U.S. Army organizations, whose main mission it is to defend the United States and warfighters against chemical, biological, radiological, nuclear and explosives (CBRNE) threats, teamed up to entice nearly 400 middle and high school students from Cecil and Harford counties to pursue career pathways in science, technology, engineering and math (STEM).
Army engineers and scientists exhibited their expertise and cutting-edge technologies during an Edgewood-wide training and education event billed as the Team CBRNE Capabilities Showcase Sept. 22. On Sept. 23, their focus shifted to help create a highly-skilled future STEM workforce.
James Baker, Ph.D., civilian deputy technical director of ECBC scanned the cavernous bay of Downer Hall at the Edgewood Campus of Aberdeen Proving Ground and saw smiles.
“I was really taken with the fact that the volunteers who were giving demonstrations were smiling from ear to ear as they interacted with the students,” he said. “They really seemed to be enjoying what they were doing.”
Students, separated in groups of 10 to 12 led by volunteer chaperones, rotated through eight of the 35 stations set up with hands-on STEM activities presented by ECBC, the U.S. Army Element Assembled Chemical Weapons Alternatives, Chemical Materials Agency, Defense Threat Reduction Agency, Joint Program Executive Office for Chemical Biological Defense, Medical Research Institute of Chemical Defense, Public Health Command, and 20th Support Command.
During 20-minute STEM sessions, each student explored an array of innovative research, design and engineering techniques that are being implemented across the CBRNE community. Activities included developing packaging designs in preparation for an egg drop test, extracting DNA from strawberries, practicing how to safely unpack and analyze unknown samples in a glovebox, learning about the application of radar to measure speed, engaging in protection factor testing for military respiratory protection, experiencing explosions in slow motion and manipulating a mannequin for medical simulation purposes.
Not only students, but also local educators and school administrators said that they appreciated the opportunity to gain insight into fast-paced technology developments that protect warfighters and our nation against some of the most dangerous threats in the world.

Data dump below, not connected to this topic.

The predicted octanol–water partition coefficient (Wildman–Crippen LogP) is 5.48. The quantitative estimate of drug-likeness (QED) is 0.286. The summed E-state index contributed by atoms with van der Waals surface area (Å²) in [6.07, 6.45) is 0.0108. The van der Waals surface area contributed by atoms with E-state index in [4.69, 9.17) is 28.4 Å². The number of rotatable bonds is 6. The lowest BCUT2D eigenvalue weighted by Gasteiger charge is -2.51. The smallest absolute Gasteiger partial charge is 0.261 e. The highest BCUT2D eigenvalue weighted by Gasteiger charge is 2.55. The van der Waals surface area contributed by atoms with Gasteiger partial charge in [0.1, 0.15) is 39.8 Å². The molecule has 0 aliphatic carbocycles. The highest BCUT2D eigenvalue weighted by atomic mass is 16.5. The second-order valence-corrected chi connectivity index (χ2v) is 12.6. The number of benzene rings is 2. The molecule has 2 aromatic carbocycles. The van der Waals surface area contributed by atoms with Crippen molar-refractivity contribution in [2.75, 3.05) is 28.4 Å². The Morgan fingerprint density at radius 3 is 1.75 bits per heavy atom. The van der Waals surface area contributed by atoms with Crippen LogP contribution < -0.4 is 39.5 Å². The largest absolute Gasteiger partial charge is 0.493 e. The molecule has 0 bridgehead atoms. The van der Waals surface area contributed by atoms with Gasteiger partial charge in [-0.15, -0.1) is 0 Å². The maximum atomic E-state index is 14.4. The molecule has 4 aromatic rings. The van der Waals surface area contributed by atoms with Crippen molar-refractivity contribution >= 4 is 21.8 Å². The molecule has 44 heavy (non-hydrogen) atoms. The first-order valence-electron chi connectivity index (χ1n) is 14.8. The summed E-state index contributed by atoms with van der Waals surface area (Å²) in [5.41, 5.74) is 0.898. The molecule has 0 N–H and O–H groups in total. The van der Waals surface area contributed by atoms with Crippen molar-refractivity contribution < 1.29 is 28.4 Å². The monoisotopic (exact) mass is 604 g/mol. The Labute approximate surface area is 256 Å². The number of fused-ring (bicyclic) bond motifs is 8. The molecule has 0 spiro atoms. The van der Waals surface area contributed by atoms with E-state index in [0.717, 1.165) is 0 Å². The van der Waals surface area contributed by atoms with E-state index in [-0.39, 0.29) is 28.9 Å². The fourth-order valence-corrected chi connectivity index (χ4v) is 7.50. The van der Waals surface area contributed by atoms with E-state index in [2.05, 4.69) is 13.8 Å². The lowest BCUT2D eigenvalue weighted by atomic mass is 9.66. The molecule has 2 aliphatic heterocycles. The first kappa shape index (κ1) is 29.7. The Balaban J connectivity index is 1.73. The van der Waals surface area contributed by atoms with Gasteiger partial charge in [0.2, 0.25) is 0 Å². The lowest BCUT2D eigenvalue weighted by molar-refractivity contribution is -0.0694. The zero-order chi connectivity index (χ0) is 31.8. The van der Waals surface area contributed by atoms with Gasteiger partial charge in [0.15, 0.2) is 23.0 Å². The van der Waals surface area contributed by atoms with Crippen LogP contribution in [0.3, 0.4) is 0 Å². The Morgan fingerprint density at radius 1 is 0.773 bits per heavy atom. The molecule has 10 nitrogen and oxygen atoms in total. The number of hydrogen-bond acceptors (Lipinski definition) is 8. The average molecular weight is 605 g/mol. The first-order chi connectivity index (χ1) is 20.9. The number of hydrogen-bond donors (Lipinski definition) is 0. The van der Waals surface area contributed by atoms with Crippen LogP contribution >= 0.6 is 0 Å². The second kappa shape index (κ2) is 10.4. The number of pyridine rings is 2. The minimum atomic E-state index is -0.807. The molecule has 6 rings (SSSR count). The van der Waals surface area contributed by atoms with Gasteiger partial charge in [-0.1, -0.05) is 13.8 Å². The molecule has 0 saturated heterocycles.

“Events like these definitely get students excited about STEM education and give them the ability to see what scientists and engineers here do on a day-to-day basis,” stated Sarah Voskuhl, coordinator of the Science and Mathematics Academy (SMA) at Aberdeen High School. “I think this will help students have a better understanding of what’s available in their community, where education can take them and what jobs are available.”
“We started off at one of the mobile labs, where students got to use the Gas Chromatography-Mass Spectrometry method and do some soil sampling,” she added. “It was also interesting for them to hear that people [that work] here get to go to Hawaii, Australia and all over the world, while they help other people and protect the warfighter.”
SMA teacher Yvonne Gabriel encouraged her students to ask questions and to seek out topics for potential science fair projects during the event. According to Gabriel, doing a science fair project is the first step for students to become comfortable with applying the scientific method and improving their problem solving skills.
“It is important for students to be here because they don’t know what’s out there for them due to their age and lack of access,” she said. “So, here they get exposed to it, turned on to it, and then teachers take that lead to help them learn more.”
“This is also an opportunity for me to see what’s going on [in the research and development field] and to take the initiative of finding out more based on what the students are interested in,” she continued.
Kathy Kunda, Coordinator of the Business and Education Partnership Advisory Council for Cecil County Public Schools, attended the event and observed the enthusiasm that students and teachers generated throughout the STEM activities.
“It has been absolutely phenomenal for students to exactly see what goes on in real-world lab situations,” Kunda said. “This hands-on experience has simply been eye-opening, not only for students but also for the teachers. They’re excited about bringing some of these experiments back to the classroom.”
ECBC is the Army’s principal research and development center for chemical and biological defense technology, engineering and field operations.